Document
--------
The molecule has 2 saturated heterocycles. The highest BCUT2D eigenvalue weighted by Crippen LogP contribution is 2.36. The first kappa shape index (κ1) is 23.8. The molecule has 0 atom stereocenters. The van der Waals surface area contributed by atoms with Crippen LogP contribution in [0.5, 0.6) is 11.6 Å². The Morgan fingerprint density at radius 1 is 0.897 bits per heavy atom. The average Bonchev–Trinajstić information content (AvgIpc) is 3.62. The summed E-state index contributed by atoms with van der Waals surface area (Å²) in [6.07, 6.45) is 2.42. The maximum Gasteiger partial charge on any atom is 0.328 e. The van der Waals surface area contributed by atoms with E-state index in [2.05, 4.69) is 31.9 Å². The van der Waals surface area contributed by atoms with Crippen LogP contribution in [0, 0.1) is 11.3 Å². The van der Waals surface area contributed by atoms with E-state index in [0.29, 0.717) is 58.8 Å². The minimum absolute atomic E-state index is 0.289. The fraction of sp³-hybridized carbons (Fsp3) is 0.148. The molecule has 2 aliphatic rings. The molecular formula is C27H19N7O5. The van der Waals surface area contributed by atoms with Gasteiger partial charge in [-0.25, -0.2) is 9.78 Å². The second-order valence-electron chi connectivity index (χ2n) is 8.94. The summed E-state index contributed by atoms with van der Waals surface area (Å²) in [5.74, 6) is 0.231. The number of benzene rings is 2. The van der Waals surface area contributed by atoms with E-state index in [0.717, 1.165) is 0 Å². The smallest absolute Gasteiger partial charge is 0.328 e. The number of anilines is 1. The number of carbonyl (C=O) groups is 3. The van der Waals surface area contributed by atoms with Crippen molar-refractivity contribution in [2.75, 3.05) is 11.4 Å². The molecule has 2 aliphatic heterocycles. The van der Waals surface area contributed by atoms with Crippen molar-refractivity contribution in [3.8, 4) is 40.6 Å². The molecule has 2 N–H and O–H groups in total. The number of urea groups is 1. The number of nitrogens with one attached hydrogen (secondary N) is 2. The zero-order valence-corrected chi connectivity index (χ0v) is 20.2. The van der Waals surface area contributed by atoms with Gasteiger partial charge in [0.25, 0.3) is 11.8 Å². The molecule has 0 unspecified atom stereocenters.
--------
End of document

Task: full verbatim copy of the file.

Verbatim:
The molecule has 2 saturated heterocycles. The highest BCUT2D eigenvalue weighted by Crippen LogP contribution is 2.36. The first kappa shape index (κ1) is 23.8. The molecule has 0 atom stereocenters. The van der Waals surface area contributed by atoms with Crippen LogP contribution in [0.5, 0.6) is 11.6 Å². The Morgan fingerprint density at radius 1 is 0.897 bits per heavy atom. The average Bonchev–Trinajstić information content (AvgIpc) is 3.62. The summed E-state index contributed by atoms with van der Waals surface area (Å²) in [6.07, 6.45) is 2.42. The maximum Gasteiger partial charge on any atom is 0.328 e. The van der Waals surface area contributed by atoms with E-state index in [2.05, 4.69) is 31.9 Å². The van der Waals surface area contributed by atoms with Crippen LogP contribution in [0, 0.1) is 11.3 Å². The van der Waals surface area contributed by atoms with E-state index in [0.29, 0.717) is 58.8 Å². The minimum absolute atomic E-state index is 0.289. The fraction of sp³-hybridized carbons (Fsp3) is 0.148. The molecule has 2 aliphatic rings. The molecular formula is C27H19N7O5. The van der Waals surface area contributed by atoms with Gasteiger partial charge in [-0.25, -0.2) is 9.78 Å². The second-order valence-electron chi connectivity index (χ2n) is 8.94. The summed E-state index contributed by atoms with van der Waals surface area (Å²) in [5.74, 6) is 0.231. The number of benzene rings is 2. The van der Waals surface area contributed by atoms with E-state index in [0.717, 1.165) is 0 Å². The smallest absolute Gasteiger partial charge is 0.328 e. The number of anilines is 1. The number of carbonyl (C=O) groups is 3. The van der Waals surface area contributed by atoms with Crippen molar-refractivity contribution in [2.75, 3.05) is 11.4 Å². The molecule has 2 aliphatic heterocycles. The van der Waals surface area contributed by atoms with Crippen molar-refractivity contribution in [3.8, 4) is 40.6 Å². The molecule has 2 N–H and O–H groups in total. The number of urea groups is 1. The number of nitrogens with one attached hydrogen (secondary N) is 2. The zero-order valence-corrected chi connectivity index (χ0v) is 20.2. The van der Waals surface area contributed by atoms with Gasteiger partial charge in [0.25, 0.3) is 11.8 Å². The molecule has 0 unspecified atom stereocenters.